There’s also some other very interesting research about how the gut is playing a role. So, for anybody suffering from migraine, especially women, they probably know that there is at least, to some degree, a component of hormones, something going on, right? I don’t think I’ve ever talked to somebody who has not had something going on with their hormones from a migraine standpoint. And so, interestingly, there are multiple studies that show that estrogen is regulated by gut bacteria and by some of the enzymes that our gut bacteria produce for us.

So, if there’s inflammation or the bacteria in our gut is not where it should be or if there’s an infection that’s disrupting that gut biome, then we’re looking at hormones are being directly affected as a result of this. So then that can set us up for all kinds of PCOS, endometriosis, or hormone-related anything. And then it also, there’s some research that’s showing that it’s actually affecting progesterone. So, leaky gut has been related to, or I should say inflammation, the gut has been related to lower progesterone levels.

So we also know that there’s lower progesterone levels, lower estrogen levels, and coming back to migraines, we know that drops in estrogen will trigger migraines. We know that chronically low progesterone, which is a neurosteroid, so it helps to reduce inflammation in the brain, that is also linked to migraines. So, we can see how the makeup of our gut bacteria and how the inflammation in our gut can actually directly impact our hormones.

So, there’s a lot of really good research showing how… And I didn’t even talk about diet, that’s kind of a whole other subject of how the inflammation caused by foods we eat, the chemicals that are either put in as additives, or dyes, or the pesticide being used on our food, including the glyphosate from Roundup used on wheat. They’re actually showing that maybe a lot of this gluten sensitivity issue that we’re kind of seeing is spreading across the country.

There’s so many people that can’t tolerate gluten anymore, and we’re actually starting to think maybe it’s not the gluten so much as the fact that all of these pesticides, the Roundup that’s being sprayed on it is actually what our body is reacting to. So, there’s a lot of that exposure that when we have that inflammation in our gut, then that gut barrier is compromised. And so, any of the toxins that we’re getting from our food and from the environment through our GI system, there’s not a good barrier there anymore.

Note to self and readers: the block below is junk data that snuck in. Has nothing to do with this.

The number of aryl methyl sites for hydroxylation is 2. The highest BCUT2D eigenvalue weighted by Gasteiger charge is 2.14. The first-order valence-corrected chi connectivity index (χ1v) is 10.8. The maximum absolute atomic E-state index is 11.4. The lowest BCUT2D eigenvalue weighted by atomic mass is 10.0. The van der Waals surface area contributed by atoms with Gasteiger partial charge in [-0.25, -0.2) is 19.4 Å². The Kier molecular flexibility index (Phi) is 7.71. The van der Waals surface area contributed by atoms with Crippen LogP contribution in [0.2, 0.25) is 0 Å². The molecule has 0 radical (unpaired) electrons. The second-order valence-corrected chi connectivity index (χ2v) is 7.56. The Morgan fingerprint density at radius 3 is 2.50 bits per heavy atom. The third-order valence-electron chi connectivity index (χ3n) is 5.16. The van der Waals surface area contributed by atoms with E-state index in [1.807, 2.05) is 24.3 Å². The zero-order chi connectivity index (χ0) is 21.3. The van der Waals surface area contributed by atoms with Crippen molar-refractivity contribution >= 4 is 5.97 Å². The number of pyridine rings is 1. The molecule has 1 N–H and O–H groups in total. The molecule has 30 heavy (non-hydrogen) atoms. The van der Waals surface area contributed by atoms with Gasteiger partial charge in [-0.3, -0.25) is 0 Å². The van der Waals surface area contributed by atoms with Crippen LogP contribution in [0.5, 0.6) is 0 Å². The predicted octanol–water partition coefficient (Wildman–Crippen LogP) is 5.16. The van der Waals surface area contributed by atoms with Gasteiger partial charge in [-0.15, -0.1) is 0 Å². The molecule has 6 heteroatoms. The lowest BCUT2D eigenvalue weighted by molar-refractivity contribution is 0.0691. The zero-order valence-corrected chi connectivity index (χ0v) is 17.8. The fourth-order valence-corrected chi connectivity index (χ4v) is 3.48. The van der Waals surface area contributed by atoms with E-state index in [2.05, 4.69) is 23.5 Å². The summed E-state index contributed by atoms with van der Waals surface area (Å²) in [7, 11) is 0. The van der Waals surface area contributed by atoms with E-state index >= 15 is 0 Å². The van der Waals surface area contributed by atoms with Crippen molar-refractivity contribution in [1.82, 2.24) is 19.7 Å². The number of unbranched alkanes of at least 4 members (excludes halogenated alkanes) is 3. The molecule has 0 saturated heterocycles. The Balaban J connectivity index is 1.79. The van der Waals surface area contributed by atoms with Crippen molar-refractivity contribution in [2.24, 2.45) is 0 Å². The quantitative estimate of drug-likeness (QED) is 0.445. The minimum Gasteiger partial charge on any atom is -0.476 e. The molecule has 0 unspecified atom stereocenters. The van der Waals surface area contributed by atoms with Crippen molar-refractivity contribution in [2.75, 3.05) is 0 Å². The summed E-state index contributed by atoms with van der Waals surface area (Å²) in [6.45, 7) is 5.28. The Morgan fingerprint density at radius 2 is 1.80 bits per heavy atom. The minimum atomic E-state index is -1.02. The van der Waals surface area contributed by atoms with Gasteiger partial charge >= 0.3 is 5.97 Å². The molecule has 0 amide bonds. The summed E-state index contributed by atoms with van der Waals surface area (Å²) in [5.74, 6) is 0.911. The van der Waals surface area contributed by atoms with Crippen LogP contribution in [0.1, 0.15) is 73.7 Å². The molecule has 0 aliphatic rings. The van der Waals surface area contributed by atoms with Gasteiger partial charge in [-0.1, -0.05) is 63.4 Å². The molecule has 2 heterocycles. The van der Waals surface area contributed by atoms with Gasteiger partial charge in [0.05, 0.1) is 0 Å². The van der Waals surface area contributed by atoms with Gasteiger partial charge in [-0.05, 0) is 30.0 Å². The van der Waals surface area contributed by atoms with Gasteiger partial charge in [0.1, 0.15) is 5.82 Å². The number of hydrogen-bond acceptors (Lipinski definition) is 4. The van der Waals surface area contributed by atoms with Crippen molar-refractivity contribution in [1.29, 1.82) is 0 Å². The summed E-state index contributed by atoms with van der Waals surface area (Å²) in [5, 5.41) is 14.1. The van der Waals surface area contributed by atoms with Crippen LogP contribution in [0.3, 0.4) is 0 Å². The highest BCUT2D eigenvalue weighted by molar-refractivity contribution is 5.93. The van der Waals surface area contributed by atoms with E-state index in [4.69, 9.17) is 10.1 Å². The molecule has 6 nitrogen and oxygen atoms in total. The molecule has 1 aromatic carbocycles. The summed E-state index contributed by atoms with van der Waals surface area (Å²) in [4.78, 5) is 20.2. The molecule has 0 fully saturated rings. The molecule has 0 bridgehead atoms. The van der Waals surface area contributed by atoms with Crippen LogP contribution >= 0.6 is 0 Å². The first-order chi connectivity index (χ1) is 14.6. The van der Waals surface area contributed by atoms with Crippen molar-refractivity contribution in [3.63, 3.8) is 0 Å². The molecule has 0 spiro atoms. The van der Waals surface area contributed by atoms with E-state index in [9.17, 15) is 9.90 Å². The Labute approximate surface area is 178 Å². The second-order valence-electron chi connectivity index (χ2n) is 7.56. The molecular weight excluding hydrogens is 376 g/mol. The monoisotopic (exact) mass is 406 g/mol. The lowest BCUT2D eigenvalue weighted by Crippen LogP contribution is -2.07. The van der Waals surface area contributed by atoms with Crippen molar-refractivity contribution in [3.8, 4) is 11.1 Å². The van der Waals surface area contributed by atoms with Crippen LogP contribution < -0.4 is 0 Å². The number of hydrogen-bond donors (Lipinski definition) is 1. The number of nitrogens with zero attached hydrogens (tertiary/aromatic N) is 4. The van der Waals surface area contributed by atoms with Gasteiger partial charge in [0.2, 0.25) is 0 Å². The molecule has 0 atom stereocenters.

So now we’re seeing that our body is absorbing those toxins and that’s encouraging an inflammatory and immune response against undigested food and everything else and then that kind of spreads systemically as well. So, there’s a huge link to our gut health and our migraine, and most people that I talk to aren’t really aware how huge of an impact our gut health really does play in our chronic conditions like migraines.

Ariel: I was just going to say you just shared so many things. I feel like I’m not surprised that a majority of people don’t understand the intricacy of all of these different kinds of connections and possibilities of how your gut health may be influencing your migraines. And one thing that you said that I really kind of honed in on was the fact that it’s so individual-specific. That example that you gave of your husband, I feel like, is the perfect example. It’s like, okay, apples are generally known as being healthy, but for him, he can’t eat apples. And then you also touched on things like how hormones play different. So, there’s things between different genders that may be at play here. So, I would love for you to just chat about what steps can someone take to improve their migraines and gut health, because I feel like it’s common or easy for someone to just Google, for example, what do I need to do, and be overwhelmed by all of the different paths or feel like there’s not something that’s actually working? So, how do they even go about trying to start this journey of feeling better?

Dr. Paynter: Yeah. That is an excellent question. There are three major steps to really kind of starting to work on that gut health piece. The very first is taking a look at diet. So, the first thing that we wanna encourage anyone, well, regardless of your health stuff, in general, we want to encourage people to eat whole foods anti-inflammatory diet just across the board. So, what does that look like? That looks like, you know, trying to go organic as much as possible.

There’s a list put out by the Environmental Working Group called the Dirty Dozen. And a lot of people have heard of it, a lot of people have not, but it’s basically, every year, they test the various produce, usually, fruits and vegetables, to see which ones are the top 12 most contaminated with pesticides that absolutely should be avoided. And those are the ones that you wanna go 100% organic with.